But here’s his kicker: “The chiropractor is also denied the income the patient would have generated.”

It’s seems to be about the money, honey.

Youngblood is forceful in her opposition to the bill. In her letter to Assemblywoman Maggie Carlton, D-Las Vegas, Youngblood wrote, “If you want to play golf, having long lingering lunches or make money while you are on a vacation, get a cover doctor.”

Youngblood, said that in her 26 years as a chiropractor, she has experienced “gross mistakes” by chiropractic assistants even under direct supervision. “Thank goodness a doctor was on site to rectify any of the situations.”

The bill doesn’t go into effect until the licensing board develops regulations, so the board will have the last word on creating the regulations saying when and where the unsupervised treatment would be allowed. Carlton was emphatic that she didn’t want to see chiropractic mills where one doctor has offices all over the valley staffed by assistants.

The bill specifies that the assistants cannot do adjustments or interview new patients and make diagnoses.

It’s possible to burn patients from the inside using electric muscle stimulators. The bill assumes that each time a patient goes for treatment, the previous therapy is repeated and the patient’s medical condition has not changed.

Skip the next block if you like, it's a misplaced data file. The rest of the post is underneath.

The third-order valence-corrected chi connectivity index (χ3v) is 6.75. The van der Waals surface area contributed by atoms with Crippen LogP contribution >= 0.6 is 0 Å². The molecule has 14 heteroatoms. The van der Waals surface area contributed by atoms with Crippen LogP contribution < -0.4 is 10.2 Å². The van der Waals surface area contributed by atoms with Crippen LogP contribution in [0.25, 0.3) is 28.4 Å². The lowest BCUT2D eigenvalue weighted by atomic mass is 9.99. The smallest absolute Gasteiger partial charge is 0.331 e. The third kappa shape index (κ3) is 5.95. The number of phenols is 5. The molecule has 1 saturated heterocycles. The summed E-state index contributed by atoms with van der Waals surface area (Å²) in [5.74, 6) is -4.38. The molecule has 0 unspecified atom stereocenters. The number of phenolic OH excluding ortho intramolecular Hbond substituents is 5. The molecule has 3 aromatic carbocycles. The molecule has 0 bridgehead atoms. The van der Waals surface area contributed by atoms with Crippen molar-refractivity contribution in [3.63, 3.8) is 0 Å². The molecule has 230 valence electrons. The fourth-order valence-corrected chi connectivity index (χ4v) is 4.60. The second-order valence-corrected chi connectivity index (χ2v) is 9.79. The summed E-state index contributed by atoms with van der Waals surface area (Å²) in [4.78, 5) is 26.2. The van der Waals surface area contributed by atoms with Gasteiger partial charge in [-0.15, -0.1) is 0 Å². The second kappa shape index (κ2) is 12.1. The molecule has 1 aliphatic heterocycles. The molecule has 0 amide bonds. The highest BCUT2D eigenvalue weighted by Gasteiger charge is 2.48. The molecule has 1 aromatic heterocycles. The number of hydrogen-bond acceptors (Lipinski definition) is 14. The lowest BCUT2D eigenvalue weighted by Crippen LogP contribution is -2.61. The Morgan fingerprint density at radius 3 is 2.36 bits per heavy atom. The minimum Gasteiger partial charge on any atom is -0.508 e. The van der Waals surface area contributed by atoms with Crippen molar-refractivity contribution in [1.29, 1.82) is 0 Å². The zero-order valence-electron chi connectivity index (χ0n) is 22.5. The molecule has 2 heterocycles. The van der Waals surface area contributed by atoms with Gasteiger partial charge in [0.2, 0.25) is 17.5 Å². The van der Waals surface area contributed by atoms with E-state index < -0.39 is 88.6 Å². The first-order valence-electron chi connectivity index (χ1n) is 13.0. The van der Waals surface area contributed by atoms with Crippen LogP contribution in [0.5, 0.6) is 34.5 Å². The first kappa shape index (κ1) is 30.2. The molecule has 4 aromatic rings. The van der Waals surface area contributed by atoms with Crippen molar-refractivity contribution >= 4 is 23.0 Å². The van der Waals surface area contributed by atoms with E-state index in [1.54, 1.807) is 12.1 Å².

Overland, a provider for Culinary union Local 226, dismissed all the safety issues as coming from “a few naysayers” and said he didn’t know their agenda. He said the low pass rate by assistants on written tests is not a valid argument and compared chiropractic assistants to lawyers who have to take the Bar exam several times.

But Overland, a sole practitioner, undercut his own logic when he said even with the bill, about half of his patients wouldn’t come if they knew he wasn’t in the office. “More than half would wait until I got back.”

He said the bill would be used for instances such as recently, when he was 20 minutes late from a lunch meeting and because the assistants couldn’t work without him in the building, five patients left.

Zaro informed Assembly Commerce and Labor Chairman David Bobzien, D-Reno, she opposed the bill. “In my opinion, and the opinion of many others, this (bill) poses a danger to the public.”

“This seems to be clearly a doctor-driven bill that is designed to allow the (chiropractor) to not be in the office but still collect money for treatment without regard to the safety of the patient,” she wrote the chairman.

She also testified about checking a regular patient after his therapy and discovering he was having a medical emergency. With this bill, he would have left without seeing her and might have had a long-term permanent disability because he didn’t see her.

Apparently, her concerns didn’t concern Bobzien.

Can’t help but wonder if they’ll concern Gov. Sandoval.

Jane Ann Morrison’s column appears Monday, Thursday and Saturday. Email her at Jane@reviewjournal.com or call her at 702-383-0275.